"Anne Carson is the real thing," Rachel Barney wrote in the National Post, "but just what thing it is hard to say." Perhaps the best way to discuss the "real thing" is to describe the idiosyncratic books she has published to date. Certainly reviewers and critics delight in doing so.
Eros the Bittersweet: An Essay (1986) is a critical study of Sappho that examines sexual desire, poetry, and the Greek alphabet. Short Talks (1992) is a chapbook collection of prose poems (with a discussion of prepositions as among the world's "major things") later included with essays in Plainwater: Essays and Poetry (1995). Prose and poetry are also integrated in Glass, Irony and God: Essays and Poetry (1995). She contributed "The Glass Essay" to the anthology Wild Workshop (1997), which also features other long poems by Kay Adshead and Bridget Meeds. Autobiography of Red: A Novel in Verse (1998) is not a novel but rather a free verse narrative about a winged red monster named Geryon as described by the Greek poet Stesichoros (who introduced the antiheroic mode to literature), reimagined and set in the main in the 1950s. Economy of the Unlost: Reading Simonides of Keos with Paul Celan (1999), a book of literary criticism, compares and contrasts the ancient Greek poet Simonides and the modern Romanian poet Paul Celan, who lived in Paris and wrote in German. Men in the Off Hours (2000) is a relatively straightforward collection of poems. The poems, however, are not straightforward, but clipped and curious. Indeed, they are replete with contemporary and classical references to Lazarus, Catherine Deneuve, Thucydides, and Virginia Woolf, among others.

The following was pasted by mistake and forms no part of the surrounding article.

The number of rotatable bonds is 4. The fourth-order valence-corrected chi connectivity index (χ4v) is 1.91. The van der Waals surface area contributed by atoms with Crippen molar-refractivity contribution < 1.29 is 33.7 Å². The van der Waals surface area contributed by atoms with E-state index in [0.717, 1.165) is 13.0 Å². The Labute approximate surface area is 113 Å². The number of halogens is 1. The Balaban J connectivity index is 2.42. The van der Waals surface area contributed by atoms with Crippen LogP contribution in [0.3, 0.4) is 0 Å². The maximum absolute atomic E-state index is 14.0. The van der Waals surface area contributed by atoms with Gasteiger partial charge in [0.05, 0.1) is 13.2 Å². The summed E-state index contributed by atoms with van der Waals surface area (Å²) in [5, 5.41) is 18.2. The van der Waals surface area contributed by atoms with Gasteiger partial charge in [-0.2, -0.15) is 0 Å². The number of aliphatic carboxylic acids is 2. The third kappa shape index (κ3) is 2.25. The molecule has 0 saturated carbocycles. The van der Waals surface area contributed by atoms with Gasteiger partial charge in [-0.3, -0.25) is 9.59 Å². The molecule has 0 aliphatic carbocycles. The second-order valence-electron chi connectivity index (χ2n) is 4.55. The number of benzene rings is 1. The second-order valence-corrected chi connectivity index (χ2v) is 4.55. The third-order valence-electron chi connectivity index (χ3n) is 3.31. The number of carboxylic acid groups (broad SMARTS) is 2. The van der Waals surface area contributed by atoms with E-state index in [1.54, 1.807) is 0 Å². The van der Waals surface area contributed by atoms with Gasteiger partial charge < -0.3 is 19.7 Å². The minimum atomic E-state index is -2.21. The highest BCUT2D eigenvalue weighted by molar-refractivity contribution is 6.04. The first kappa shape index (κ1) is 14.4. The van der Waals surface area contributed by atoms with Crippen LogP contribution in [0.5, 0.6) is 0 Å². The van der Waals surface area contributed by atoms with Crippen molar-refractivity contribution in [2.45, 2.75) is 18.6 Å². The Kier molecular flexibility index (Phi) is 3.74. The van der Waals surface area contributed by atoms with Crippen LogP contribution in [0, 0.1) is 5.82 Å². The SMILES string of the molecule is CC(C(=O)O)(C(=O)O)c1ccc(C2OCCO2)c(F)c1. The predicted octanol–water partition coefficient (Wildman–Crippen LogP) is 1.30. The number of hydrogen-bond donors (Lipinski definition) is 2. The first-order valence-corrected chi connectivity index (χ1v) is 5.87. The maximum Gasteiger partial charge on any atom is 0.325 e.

Reading Carson's writing, whether prose or poetry (or more likely a combination of the two), brings to mind the experience of reading the poetry of John Ashbery. Ashbery's writing has no subject matter per se (it makes no statements ad hoc), but it offers the reader the expression of one poet's remarkably refined sensibility and seemingly unlimited range of reference. Carson too writes out of her sensibility, but the writing has been made pungent, rather than seasoned, with learning. Her temperament, like Ashbery's, is decidedly postmodern in the sense that there is no continuity except what is provisionally imposed by the sensibility. Ashbery's style has been described as "language-based"; Carson's is based on commentaries and fragments of information from the past and the present. Ashbery delights in shifts in levels of language and popular references, whereas Carson enjoys displays of erudition. If Ashbery sounds smug, Carson sounds cocky.